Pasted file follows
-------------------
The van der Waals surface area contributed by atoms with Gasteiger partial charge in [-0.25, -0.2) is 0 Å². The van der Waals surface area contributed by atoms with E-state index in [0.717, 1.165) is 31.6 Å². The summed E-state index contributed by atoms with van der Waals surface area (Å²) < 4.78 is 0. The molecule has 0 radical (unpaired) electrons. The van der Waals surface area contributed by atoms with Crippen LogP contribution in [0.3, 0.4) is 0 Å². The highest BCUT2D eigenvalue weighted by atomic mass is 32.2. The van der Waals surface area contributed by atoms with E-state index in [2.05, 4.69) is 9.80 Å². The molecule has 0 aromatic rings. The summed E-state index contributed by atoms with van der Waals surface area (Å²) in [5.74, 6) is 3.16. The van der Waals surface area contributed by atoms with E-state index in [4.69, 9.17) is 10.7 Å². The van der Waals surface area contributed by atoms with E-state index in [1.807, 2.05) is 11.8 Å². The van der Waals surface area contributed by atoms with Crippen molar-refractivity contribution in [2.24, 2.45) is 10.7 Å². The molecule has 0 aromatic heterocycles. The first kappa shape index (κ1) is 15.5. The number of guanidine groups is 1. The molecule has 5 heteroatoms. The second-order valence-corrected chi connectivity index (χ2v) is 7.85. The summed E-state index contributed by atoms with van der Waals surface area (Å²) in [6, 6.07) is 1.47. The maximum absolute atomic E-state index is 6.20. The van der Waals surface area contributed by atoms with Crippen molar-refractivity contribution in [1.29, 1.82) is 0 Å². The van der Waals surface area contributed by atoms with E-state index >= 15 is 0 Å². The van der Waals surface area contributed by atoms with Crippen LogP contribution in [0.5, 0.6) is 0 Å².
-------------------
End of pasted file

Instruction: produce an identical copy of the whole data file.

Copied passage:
The van der Waals surface area contributed by atoms with Gasteiger partial charge in [-0.25, -0.2) is 0 Å². The van der Waals surface area contributed by atoms with E-state index in [0.717, 1.165) is 31.6 Å². The summed E-state index contributed by atoms with van der Waals surface area (Å²) < 4.78 is 0. The molecule has 0 radical (unpaired) electrons. The van der Waals surface area contributed by atoms with Crippen LogP contribution in [0.3, 0.4) is 0 Å². The highest BCUT2D eigenvalue weighted by atomic mass is 32.2. The van der Waals surface area contributed by atoms with E-state index in [2.05, 4.69) is 9.80 Å². The molecule has 0 aromatic rings. The summed E-state index contributed by atoms with van der Waals surface area (Å²) in [5.74, 6) is 3.16. The van der Waals surface area contributed by atoms with E-state index in [4.69, 9.17) is 10.7 Å². The van der Waals surface area contributed by atoms with E-state index in [1.807, 2.05) is 11.8 Å². The van der Waals surface area contributed by atoms with Crippen molar-refractivity contribution in [2.24, 2.45) is 10.7 Å². The molecule has 0 aromatic heterocycles. The first kappa shape index (κ1) is 15.5. The number of guanidine groups is 1. The molecule has 5 heteroatoms. The second-order valence-corrected chi connectivity index (χ2v) is 7.85. The summed E-state index contributed by atoms with van der Waals surface area (Å²) in [6, 6.07) is 1.47. The maximum absolute atomic E-state index is 6.20. The van der Waals surface area contributed by atoms with Crippen molar-refractivity contribution in [1.29, 1.82) is 0 Å². The van der Waals surface area contributed by atoms with E-state index >= 15 is 0 Å². The van der Waals surface area contributed by atoms with Crippen LogP contribution in [0.5, 0.6) is 0 Å².